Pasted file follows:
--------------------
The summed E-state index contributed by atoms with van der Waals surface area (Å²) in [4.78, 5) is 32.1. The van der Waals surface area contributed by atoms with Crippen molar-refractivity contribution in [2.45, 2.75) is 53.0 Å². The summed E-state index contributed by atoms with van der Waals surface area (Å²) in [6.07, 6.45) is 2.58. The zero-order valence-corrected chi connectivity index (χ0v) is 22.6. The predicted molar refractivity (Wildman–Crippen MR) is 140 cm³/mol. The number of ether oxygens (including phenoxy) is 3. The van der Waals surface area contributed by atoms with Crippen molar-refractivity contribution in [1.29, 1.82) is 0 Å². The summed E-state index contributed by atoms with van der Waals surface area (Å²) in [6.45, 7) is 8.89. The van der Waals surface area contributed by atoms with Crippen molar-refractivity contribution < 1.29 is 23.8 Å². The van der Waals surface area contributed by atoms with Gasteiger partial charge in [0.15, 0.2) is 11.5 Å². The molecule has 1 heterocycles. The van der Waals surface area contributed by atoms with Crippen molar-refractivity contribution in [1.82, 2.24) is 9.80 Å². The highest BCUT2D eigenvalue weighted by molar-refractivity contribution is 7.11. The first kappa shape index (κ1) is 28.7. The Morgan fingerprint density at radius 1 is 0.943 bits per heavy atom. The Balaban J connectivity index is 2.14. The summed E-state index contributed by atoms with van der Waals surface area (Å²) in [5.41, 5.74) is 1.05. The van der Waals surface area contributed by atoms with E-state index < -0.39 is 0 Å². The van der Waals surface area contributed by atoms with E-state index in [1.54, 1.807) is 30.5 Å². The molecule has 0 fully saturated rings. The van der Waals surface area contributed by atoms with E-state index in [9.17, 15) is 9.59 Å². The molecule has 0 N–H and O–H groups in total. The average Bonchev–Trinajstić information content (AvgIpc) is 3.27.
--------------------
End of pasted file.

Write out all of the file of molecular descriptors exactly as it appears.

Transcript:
The summed E-state index contributed by atoms with van der Waals surface area (Å²) in [4.78, 5) is 32.1. The van der Waals surface area contributed by atoms with Crippen molar-refractivity contribution in [2.45, 2.75) is 53.0 Å². The summed E-state index contributed by atoms with van der Waals surface area (Å²) in [6.07, 6.45) is 2.58. The zero-order valence-corrected chi connectivity index (χ0v) is 22.6. The predicted molar refractivity (Wildman–Crippen MR) is 140 cm³/mol. The number of ether oxygens (including phenoxy) is 3. The van der Waals surface area contributed by atoms with Crippen molar-refractivity contribution in [1.29, 1.82) is 0 Å². The summed E-state index contributed by atoms with van der Waals surface area (Å²) in [6.45, 7) is 8.89. The van der Waals surface area contributed by atoms with Crippen molar-refractivity contribution < 1.29 is 23.8 Å². The van der Waals surface area contributed by atoms with Gasteiger partial charge in [0.15, 0.2) is 11.5 Å². The molecule has 1 heterocycles. The van der Waals surface area contributed by atoms with Crippen molar-refractivity contribution in [1.82, 2.24) is 9.80 Å². The highest BCUT2D eigenvalue weighted by molar-refractivity contribution is 7.11. The first kappa shape index (κ1) is 28.7. The Morgan fingerprint density at radius 1 is 0.943 bits per heavy atom. The Balaban J connectivity index is 2.14. The summed E-state index contributed by atoms with van der Waals surface area (Å²) in [5.41, 5.74) is 1.05. The van der Waals surface area contributed by atoms with E-state index < -0.39 is 0 Å². The van der Waals surface area contributed by atoms with E-state index in [1.54, 1.807) is 30.5 Å². The molecule has 0 fully saturated rings. The van der Waals surface area contributed by atoms with E-state index in [9.17, 15) is 9.59 Å². The molecule has 0 N–H and O–H groups in total. The average Bonchev–Trinajstić information content (AvgIpc) is 3.27.